The first is that typical households own property that is "lumpy" with individual assets are not prone to being divided equally. Three particularly "lumpy" assets are a home, a small business, and a defined benefit pension plan (which can be split but can be expensive to divide).

If the house is to continue to be used as a home by one of the spouses, which can be desirable because it can provide greater stability to the couple's children and continuity in schools and neighborhood friendships for them, it usually makes sense for one spouse or the other to get the house.

If there is another "lumpy" asset associated with the husband's livelihood in a couple where the husband has the higher earning employment and the wife has compromised on her career to allow her to focus more on raising children, which remains more common than a desire to avoid traditional stereotypes might suggest, a common compromise is to award the residence to the wife and to award the small business or the defined benefit pension to the husband. If this still results in an inequality of values one way or the other, it is common to have the spouse receiving a disproportionate share of the assets make a significant property settlement payment (basically in the form of a promissory note owed to the spouse receiving the smaller share) over a manageable period of time to balance out the division. But, assets like a property settlement payment or a defined benefit pension plan are often invisible to an outside observer.

Suppose that both spouses are young and have had only a five year marriage. One is a postal worker and the other is a school teacher, both of whom have reliable salaries and secure employment, who have benefitted from rising real estate prices so they have substantial equity in their homes, but really own no other assets to divide. Giving one spouse the house, and having the spouse who receives the house buy out the spouse who doesn't receive the house in a property settlement payment over a period of years, can be a workable solution to equalize the divorce settlement and subsidize the rent payments of the spouse who doesn't get the house. The teacher may find it more desirable to continue to live in a house near the teacher's work, and the couple may find it more desirable for that house to continue to be their elementary school aged children (they had kids before they married) continue to have continuity in their lives.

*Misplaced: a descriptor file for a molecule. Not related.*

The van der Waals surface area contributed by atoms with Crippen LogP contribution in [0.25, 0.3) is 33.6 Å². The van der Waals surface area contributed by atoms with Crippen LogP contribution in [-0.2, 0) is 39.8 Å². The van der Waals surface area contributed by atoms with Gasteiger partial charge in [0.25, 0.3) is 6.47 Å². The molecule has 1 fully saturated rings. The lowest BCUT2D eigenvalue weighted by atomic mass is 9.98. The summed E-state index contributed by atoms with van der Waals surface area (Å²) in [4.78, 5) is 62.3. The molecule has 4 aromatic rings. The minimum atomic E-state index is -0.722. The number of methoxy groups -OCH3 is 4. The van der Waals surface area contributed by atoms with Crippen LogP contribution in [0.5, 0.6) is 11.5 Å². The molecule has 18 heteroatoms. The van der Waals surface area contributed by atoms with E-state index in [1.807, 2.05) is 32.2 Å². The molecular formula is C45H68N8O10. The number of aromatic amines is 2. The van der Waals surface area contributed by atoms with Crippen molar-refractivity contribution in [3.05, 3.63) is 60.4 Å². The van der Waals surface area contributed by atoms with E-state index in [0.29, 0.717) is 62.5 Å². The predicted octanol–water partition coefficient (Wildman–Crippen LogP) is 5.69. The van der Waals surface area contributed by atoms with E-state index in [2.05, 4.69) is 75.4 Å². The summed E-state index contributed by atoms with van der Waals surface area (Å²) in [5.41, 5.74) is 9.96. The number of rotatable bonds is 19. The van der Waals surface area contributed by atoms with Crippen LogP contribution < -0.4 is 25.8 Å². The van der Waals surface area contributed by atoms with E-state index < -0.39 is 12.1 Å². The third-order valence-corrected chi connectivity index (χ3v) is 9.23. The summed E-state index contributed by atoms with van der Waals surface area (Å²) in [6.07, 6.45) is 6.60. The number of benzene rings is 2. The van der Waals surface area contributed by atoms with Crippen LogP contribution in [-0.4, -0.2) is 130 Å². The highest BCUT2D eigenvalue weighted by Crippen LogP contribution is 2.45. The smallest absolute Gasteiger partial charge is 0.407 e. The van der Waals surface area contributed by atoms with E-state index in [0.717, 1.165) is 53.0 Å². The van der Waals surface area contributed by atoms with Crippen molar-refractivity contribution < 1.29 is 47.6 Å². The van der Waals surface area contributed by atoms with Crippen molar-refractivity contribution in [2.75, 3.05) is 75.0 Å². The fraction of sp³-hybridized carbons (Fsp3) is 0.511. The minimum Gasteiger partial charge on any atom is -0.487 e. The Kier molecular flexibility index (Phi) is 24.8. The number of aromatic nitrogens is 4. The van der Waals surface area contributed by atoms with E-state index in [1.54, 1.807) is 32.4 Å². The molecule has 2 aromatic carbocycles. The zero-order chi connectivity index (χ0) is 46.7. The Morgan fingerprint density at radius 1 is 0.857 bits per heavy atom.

Unequal Property Divisions As Lump Sum Alimony

The second situation where unequal property divisions are common are where there is an arbitrage between alimony and property division. The starting point for a divorce settlement is typically an equal property division and alimony payments from a higher earning spouse to a lower earning spouse for a period of time that reflects their relative incomes, the length of the marriage, and burdens associated with the post-divorce parenting realities that are agreed to by the parties. Not infrequently, alimony is for a period of time calculated to facilitate a spouse who compromised on a career time to obtain education or job skills or work experience to allow that spouse to "rehabilitate" occupationally.

The problem with alimony awards, however, is that they represent an ongoing drain on the spouse paying them, which there is a risk of becoming particularly burdensome if the income of the spouse paying alimony declines, and there is a risk for the spouse receiving alimony that payments will be made late or not at all interrupting the finances of the spouse receiving them. But collecting alimony through litigation can be expensive (legal fees in a case like that are often a 50% of the amount recovered contingency fee), slow, and uncertain, particularly in cases where the paying spouse is self-employed or has irregular employment or a highly variable income (e.g. a spouse whose is paid primarily on a commission basis).